Hong Kong’s Crisis Crushes Its Economy

BusinessHong Kong's Crisis Crushes Its Economy

Hong Kong’s Crisis Crushes Its Economy

While Hong Kong is undergoing the most unprecedented crisis it has ever lived since the nineties, its economy might take a toll. Tourism has sharply dropped, airports traffic has drastically slowed down, while malls and shopping centers are nearly empty. 
While Hong Kong stocks are “flat”, according to many analysts, Cathay Pacific has started to lay off its staff who would attend demonstrations.
In the meantime, the city-state seems to be living a complete shutdown, while tear gas and police violence have turned Hong Kong’s main streets into a riot zone. 

Cathay: a “good student” gone bad

Hong Kong main airline might be the symbol of Hong Kongs declining economy. As a result of the crisis that opposes pro and anti Bejing demonstrators, Cathay Pacific has asked its staff not to get involved in the pro-democracy movement.

Last Friday, a press release published by the airline specified that crew members should not get into “violent activities”. Earlier this month, a pilot was suspended after he was seen at an anti-government demonstration, as well as two airport employees that were let go for “misconduct”.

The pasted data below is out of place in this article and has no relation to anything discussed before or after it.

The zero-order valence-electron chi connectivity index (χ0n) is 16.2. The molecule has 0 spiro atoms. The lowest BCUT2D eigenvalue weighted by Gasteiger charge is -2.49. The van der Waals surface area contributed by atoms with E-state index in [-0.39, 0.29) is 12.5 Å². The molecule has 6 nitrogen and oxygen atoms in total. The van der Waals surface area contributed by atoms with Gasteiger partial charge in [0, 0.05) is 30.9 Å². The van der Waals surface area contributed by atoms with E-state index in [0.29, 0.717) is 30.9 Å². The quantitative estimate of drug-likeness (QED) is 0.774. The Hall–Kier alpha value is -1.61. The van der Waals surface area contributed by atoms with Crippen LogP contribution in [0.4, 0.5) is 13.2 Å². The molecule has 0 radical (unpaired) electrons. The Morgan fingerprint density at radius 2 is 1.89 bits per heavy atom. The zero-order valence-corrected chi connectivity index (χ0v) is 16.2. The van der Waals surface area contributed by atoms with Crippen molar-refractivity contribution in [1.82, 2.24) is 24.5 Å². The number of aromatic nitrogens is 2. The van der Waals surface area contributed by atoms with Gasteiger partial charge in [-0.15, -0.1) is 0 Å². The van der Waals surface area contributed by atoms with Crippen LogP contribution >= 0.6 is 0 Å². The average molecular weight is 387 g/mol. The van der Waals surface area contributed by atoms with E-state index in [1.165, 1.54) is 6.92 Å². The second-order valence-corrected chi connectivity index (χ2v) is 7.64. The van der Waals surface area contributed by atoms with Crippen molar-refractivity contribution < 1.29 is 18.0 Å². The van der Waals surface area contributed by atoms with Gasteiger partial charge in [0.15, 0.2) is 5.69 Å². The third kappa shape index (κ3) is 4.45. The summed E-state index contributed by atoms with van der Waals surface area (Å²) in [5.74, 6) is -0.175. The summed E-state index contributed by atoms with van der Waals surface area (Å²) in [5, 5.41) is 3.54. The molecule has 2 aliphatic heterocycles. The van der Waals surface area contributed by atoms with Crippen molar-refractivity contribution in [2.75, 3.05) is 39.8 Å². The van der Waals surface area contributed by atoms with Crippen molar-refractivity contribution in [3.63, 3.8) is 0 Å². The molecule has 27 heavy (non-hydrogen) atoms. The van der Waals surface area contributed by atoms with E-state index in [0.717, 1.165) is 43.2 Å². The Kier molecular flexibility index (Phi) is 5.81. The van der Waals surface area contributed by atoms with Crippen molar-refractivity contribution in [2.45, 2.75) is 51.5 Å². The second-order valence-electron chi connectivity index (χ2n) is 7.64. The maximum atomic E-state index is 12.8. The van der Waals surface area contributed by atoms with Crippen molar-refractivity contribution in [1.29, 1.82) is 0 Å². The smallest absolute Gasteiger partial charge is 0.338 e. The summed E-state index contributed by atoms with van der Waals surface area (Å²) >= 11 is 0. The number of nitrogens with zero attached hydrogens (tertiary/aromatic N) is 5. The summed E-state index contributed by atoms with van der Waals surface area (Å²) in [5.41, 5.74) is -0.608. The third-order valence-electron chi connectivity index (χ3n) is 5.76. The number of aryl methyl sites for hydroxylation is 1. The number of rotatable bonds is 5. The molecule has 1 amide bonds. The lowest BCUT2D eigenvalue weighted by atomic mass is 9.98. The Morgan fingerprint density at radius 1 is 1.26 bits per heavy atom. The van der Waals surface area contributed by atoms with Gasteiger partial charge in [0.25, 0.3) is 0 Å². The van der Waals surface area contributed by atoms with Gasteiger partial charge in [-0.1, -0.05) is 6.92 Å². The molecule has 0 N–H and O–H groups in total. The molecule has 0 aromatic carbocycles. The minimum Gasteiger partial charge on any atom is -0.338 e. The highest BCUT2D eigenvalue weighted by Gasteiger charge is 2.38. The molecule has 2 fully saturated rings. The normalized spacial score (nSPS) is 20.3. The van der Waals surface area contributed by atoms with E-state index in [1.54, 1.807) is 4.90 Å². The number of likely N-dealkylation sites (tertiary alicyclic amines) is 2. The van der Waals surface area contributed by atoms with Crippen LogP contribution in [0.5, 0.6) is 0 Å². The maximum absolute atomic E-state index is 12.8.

As a response, not only main local media suggested to boycott Cathay Airlines, but Cathay’s shares dropped by 4% – closing last Monday to a ten-year low.

Tourism numbers are worrying

Unsurprisingly, the smell and the effects of tear gas seem to have massively repelled tourists. According to the Nikkei Asian Review, Hong Kong’s occupancy rate has dropped by 7% already and is predicted to worsen.
According to the New York Times, more than 100 flights were cancelled only for August 12th.

“Many protesters were angry that a female demonstrator was hit by a projectile in her eye. The statement said the airport’s operations had been “seriously disrupted as a result of the public assembly at the airport today.”, reported the newspaper.

During a news conference last week, officials confirmed that year-on-year tourism drop “widened to 31% in early August”, reports Nikkei Asian Review. At the moment, more than 22 countries are issuing warning advisories for Hong Kong.
MTR, the group operating malls and shopping center, said it was facing its “biggest challenge” since its launch 40 years ago. Its CEO,  Jacob Kam Chak-pui, said during a news conference last Thursday that the “unrest has affected people’s desire to go out, or to consume. The overall economy has been impacted. I am sure there will be an impact on us.”. 

Read on Alvexo: “Star Market, the Nasdaq of China Gained Up to 520%”

Hong Kong’s stocks are flat

Last but not least, the situation of Hong Kong’s market is bad as well. As experts said, the Hong Kong crisis only added a layer of complexity while the local market was already slowed down by the trade war between China and the United States.